2. The Hacking Group: A loose collection of script kiddies who wield more power as a collective than as individuals, and can cause serious disruption to business. Think LulzSec, known for attacks last year on Sony, CIA and the U.S. Senate, among others.

  3. Hacktivists: Collectives that often act with a political or social motivation. Anonymous is the best known hacktivist group that has been credited - or blamed - with attacks against child-porn sites, Koch Industries, Bank of America, NATO and various government websites.

  4. Black Hat Professionals: Using their expert coding skills and determination, these hackers generally neither destroy nor seek publicity but figure out new ways to infiltrate impenetrable targets, developing avenues of attacks that could prove costly for governments and businesses.

  5. Organized Criminal Gangs: Led by professional criminals, these serious hackers function within a sophisticated structure, guided by strict rules to ensure their crimes go undetected by law enforcement.

  6. Nation States: With massive computing power at their disposal, they target critical infrastructure, military, utilities or financial sectors.

  7. The Automated Tool: Fundamentally, it's a piece of software that acts like a worm virus and tries to affect as much as possible to give itself the largest possible framework. A well-crafted tool could be utilized by any one of the other six criminal types.

Sunday, March 4, 2012

Intrusion Detection System in Plain English?

Intrusion detection aids in reacting to network infrastructure incursions

IT decentralization clearly has increased the need for effective network security. In response, entities typically deploy several layers of information security technologies. Furthermore, due to technological and operational diversity, it is critical to have standard processes to control access that will permit economies of scale.

Network monitoring of packets to identify malformed packets and known attacks should be an entity’s Threat Management control objective. Unauthorized access incidents are often preceded by reconnaissance activity to map hosts and services and to identify vulnerabilities.

Precursor exploits may include port scans, host scans, vulnerability scans, pings, trace-routes, DNS zone transfers, Operating System fingerprinting, and banner grabbing. Such unethical, if not unlawful, activities are discovered primarily through Intrusion Detection System (IDS) or Intrusion Prevention System (IPS) software and secondarily through log analysis.

Intrusion detection aids in reacting to network infrastructure incursions. Derivatively, the main value of intrusion detection is early incident or event awareness and subsequent, timely intervention resulting in a loss experience that is less than what might otherwise ensue from a security breach.

After all of the access control rules are implemented and the software is updated and patched, an IDS should provide the ability to determine if and when security controls have been bypassed. Consequently, the primary IDS purpose is to provide the ability to view IT activity in real time and to identify unauthorized IT activity.

Friday, March 2, 2012

SCADA Security System protects industrial infrastructure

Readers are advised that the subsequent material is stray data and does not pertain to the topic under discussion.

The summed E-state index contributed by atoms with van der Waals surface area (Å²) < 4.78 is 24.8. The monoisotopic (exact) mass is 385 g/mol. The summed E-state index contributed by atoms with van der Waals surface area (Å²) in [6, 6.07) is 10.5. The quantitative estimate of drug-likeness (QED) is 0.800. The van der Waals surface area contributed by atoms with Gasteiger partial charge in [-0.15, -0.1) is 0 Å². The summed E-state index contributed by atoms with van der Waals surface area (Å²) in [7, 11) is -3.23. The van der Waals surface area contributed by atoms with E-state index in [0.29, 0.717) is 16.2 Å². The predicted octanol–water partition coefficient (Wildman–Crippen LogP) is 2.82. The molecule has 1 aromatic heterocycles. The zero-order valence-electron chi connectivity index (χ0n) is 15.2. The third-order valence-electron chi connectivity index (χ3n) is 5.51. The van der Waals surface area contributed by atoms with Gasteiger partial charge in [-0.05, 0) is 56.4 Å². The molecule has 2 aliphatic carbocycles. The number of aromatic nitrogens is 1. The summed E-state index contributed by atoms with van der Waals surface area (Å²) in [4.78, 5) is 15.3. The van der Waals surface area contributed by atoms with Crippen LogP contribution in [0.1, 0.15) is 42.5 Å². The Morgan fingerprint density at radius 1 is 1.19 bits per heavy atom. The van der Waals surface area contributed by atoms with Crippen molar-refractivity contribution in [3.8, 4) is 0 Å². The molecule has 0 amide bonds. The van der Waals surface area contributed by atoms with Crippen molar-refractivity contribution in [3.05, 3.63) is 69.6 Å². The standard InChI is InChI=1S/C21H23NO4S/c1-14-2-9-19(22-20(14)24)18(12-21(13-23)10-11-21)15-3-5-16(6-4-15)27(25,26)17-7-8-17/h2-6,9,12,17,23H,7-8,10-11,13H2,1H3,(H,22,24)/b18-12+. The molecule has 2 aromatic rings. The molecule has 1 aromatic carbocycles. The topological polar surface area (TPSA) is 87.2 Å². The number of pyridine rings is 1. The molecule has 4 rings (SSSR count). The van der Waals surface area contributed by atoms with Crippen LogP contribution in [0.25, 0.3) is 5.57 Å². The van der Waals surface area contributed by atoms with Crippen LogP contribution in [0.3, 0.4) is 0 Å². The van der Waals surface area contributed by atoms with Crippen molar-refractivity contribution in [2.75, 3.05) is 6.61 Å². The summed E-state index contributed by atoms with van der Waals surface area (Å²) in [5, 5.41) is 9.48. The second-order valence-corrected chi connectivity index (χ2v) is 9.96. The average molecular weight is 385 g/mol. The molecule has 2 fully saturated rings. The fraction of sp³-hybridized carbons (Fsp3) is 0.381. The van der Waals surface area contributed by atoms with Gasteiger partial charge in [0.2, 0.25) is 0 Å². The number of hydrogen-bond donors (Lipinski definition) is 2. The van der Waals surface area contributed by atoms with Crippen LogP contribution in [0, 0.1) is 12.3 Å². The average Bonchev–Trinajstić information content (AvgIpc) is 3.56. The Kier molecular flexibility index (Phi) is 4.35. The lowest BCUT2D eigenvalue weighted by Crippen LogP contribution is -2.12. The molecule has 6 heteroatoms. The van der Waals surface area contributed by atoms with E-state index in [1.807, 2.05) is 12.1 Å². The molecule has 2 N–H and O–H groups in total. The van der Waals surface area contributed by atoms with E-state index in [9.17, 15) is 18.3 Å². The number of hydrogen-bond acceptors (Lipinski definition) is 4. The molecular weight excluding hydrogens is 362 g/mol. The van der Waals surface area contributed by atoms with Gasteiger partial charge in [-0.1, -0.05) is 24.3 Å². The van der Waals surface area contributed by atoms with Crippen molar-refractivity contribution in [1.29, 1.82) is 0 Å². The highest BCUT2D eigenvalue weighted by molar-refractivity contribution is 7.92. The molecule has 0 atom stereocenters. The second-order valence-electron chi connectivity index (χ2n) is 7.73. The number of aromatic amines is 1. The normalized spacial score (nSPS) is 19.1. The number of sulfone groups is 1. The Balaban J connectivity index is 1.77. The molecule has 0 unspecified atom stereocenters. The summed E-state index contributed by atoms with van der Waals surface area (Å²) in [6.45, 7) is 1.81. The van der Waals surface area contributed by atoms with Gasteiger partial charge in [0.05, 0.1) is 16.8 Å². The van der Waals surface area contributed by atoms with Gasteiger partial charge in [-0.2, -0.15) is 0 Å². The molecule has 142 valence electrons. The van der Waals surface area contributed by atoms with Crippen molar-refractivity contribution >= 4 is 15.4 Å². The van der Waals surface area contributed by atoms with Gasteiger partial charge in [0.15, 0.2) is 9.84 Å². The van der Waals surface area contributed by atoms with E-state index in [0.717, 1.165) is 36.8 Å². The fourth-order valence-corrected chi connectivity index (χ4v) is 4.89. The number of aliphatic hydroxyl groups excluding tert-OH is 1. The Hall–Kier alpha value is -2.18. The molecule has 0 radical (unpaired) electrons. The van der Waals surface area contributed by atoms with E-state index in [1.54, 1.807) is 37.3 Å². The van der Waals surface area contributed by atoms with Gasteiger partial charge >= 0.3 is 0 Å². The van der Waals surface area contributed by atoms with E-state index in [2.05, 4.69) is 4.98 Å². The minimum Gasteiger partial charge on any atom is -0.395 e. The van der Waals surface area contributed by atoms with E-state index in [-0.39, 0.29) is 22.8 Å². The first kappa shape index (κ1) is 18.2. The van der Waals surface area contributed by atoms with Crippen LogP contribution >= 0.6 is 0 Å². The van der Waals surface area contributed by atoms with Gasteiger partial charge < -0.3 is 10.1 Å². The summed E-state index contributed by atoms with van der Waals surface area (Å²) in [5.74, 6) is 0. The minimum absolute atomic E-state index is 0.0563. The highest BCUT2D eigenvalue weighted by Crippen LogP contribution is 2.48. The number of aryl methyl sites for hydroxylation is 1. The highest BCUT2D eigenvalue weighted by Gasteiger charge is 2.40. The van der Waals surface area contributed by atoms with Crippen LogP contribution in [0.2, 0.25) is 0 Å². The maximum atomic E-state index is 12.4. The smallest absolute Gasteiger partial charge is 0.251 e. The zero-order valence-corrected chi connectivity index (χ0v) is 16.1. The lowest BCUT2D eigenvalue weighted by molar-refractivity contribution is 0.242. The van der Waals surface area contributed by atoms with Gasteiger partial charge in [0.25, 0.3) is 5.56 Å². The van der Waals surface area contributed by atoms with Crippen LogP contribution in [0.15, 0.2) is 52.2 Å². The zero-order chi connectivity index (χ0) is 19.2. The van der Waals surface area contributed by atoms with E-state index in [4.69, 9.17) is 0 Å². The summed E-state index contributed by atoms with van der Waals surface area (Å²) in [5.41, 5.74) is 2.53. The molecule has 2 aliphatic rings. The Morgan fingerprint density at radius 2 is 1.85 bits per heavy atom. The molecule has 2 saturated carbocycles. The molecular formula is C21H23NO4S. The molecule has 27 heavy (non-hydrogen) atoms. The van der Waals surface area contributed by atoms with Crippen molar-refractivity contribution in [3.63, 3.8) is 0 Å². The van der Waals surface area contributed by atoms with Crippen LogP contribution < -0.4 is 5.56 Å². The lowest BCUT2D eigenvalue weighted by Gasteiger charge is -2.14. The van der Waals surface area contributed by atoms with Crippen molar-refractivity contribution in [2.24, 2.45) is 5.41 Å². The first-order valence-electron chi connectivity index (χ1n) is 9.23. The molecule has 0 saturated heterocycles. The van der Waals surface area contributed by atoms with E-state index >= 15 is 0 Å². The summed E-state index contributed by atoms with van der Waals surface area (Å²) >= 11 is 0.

Norman Announces New SCADA Security System to Protect Industrial Infrastructure

With recent Stuxnet malware attacks on industrial software and systems, manufacturers, utilities and industries are seeking sophisticated security solutions to protect SCADA systems used for monitoring and control of industrial infrastructure.

To meet the challenge against advanced persistent threats like Stuxnet, Norman ASA -, has developed the Norman SCADA Protection (NSP) system to protect against cyber attacks from malware such as trojans, worms and viruses that can cause millions of dollars of damage and disruption to production and services delivery.

SCADA (supervisory control and data acquisition) describes computerized industrial control systems (ICS) that monitor and control industrial and infrastructure processes. SCADA systems can be found in manufacturing environments, public transportation systems, power generation and distribution, nuclear plants, pipelines, in oil and gas industries and in maritime environments.

According to government studies, SCADA networks have been designed to maximize functionality - and are engineered for performance, reliability, flexibility and safety, while security has been weak to non-existent.
"SCADA environments are without a doubt one of the biggest challenges in security today. Many industries are poorly protected against cyber threats to their infrastructure," said Audun Lodemel, vice president, Marketing. "Norman's NSP solution is the industry's most comprehensive solution focused on the advanced persistent threats targeting SCADA networks."
NSP is a part of the Norman Network Protection (NNP) product family, which is a high performance anti-malware protection system, designed to provide security to corporate and industrial networks.

Easy to install and easy to use, NNP family solutions are engineered to protect manufacturers, SMB, financial institutions, health care and government agencies seeking the strongest malware protection.

More information about Norman SCADA Protection can be found at

Thursday, March 1, 2012

SNC Client Encryption Now Available Free of Charge for SAP NetWeaver Customers

Secure Network Communication Client Encryption

SNC (Secure Network Communication) Client Encryption is an optional feature for SAP GUI and the SAP NetWeaver technology platform. This software component enables users to protect communications between SAP GUI and the SAP Application Server ABAP using symmetric encryption algorithms.

It also offers encryption of business data for RFC (Remote Function Call) clients, such as the BEx Query Designer. SNC Client Encryption is based on Microsoft Kerberos technology; it does not offer single sign-on capabilities.

For detailed information, please refer to SAP Note 1643878. The software is available for download on the SAP Service Marketplace (login required):, then select Installations and Upgrades.